Kimberley O’Brien, our principal child psychologist, discussed ‘Tiger Mums’ and academic pressure with 6pm with George Negus reporter, Danielle Isdale. You can find more useful, practical and informative advice about academic pressure by visiting our resources page, – or discussing it on our forum.
If you have a story and would like to discuss it with us, please contact us to schedule a time. Kimberley O’Brien enjoys sharing the best of her therapeutic moments with the media. View our media appearances to-date
Naturally, parents want to help their children and to see them succeed, but where do you draw the line with regards to their homework?
Parents often assist children by sitting down to help with homework, sometimes checking for mistakes, and occasionally completing entire projects.
Some research shows that helping with homework can be beneficial for children’s performance at school. However, other studies show different results about helping children with homework.
The Quirky Kid clinic suggests that the difference between parental involvement being beneficial or not is dependent on the type and the amount of involvement.
By constantly cutting in on the job your kids are doing, you may risk undermining their confidence. This may make them feel inadequate when it comes to completing tasks on time or may inhibit them from developing the knowledge and skills to do it themselves.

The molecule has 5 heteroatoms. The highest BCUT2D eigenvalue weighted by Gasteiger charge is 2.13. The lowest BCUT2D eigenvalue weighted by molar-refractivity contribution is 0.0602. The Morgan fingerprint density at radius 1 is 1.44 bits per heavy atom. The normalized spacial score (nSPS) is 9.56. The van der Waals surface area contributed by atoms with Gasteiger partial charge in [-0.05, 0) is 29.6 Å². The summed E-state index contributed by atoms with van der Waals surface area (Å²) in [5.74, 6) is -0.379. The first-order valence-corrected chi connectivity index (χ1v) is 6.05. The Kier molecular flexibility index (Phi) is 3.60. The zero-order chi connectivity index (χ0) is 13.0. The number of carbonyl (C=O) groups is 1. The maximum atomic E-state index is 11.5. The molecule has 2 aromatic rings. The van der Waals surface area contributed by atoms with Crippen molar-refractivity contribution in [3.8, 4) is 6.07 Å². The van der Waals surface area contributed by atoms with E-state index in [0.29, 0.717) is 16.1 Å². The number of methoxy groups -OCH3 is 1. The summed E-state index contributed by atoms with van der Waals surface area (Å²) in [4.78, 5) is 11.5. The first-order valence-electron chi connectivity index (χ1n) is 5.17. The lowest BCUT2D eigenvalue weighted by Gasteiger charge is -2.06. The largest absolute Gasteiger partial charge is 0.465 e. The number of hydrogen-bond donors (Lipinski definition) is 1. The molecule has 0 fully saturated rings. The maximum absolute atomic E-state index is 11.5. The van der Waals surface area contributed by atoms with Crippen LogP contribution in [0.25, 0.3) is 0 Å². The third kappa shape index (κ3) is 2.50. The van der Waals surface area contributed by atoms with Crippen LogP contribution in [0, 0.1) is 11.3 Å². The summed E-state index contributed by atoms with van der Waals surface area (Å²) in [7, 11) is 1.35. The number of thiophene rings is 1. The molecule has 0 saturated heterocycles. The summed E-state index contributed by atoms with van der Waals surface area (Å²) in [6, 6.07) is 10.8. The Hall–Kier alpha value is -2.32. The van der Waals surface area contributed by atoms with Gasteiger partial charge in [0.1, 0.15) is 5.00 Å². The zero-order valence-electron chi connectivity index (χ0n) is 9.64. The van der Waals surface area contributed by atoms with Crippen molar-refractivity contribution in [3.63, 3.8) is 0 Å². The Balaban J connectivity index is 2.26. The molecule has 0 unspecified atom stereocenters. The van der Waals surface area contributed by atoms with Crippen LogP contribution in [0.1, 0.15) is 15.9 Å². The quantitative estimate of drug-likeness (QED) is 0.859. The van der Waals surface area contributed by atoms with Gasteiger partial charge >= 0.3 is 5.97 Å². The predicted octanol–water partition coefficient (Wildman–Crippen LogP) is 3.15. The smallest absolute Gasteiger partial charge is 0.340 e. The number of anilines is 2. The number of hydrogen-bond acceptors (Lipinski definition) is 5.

Tips to assist your children with homework.
It is best to establish a routine for homework at the beginning of the year. Decide with your child when and where homework should be completed. Creating a homework schedule together is a great way to discuss this, and put down in writing what you agree on.
You can make homework something children will look forward to by making it special one-on-one time with you. But remember to let children keep most control of it – make sure the pencil is in their hand, not yours.
To help children focus at homework time, set some boundaries, ensure they have a clear work space, and establish some goals, such as a time limit. Additionally, by placing a clock near their work space children will be able to monitor their own time.
Provide your children some wind down time after school. Allowing them to play for a while and have a healthy snack, will help them to concentrate when they start their homework.
Many schools have implemented a homework policy. If you think your child is receiving too much homework, or it is too difficult, get in contact with the school to discuss your concerns.
Most importantly, by allowing children to complete homework themselves, they will have greater sense of achievement. Additionally, providing parents with a legitimate reason to pile on the praise. Remember to always praise effort rather than intelligence.
Need more help?
The Quirky Kid Clinic provides private consultations and a range of resources to assist with homework challenges and performance. Please contact us to make an appointment or visit our resources page.
Kimberley O’Brien, our principal child psychologist, discussed helping children with their homework, with Herald Sun reporter, Meg Mason. You can find useful, practical and informative advice about parenting by visiting our resources page, – or discussing it on our forum.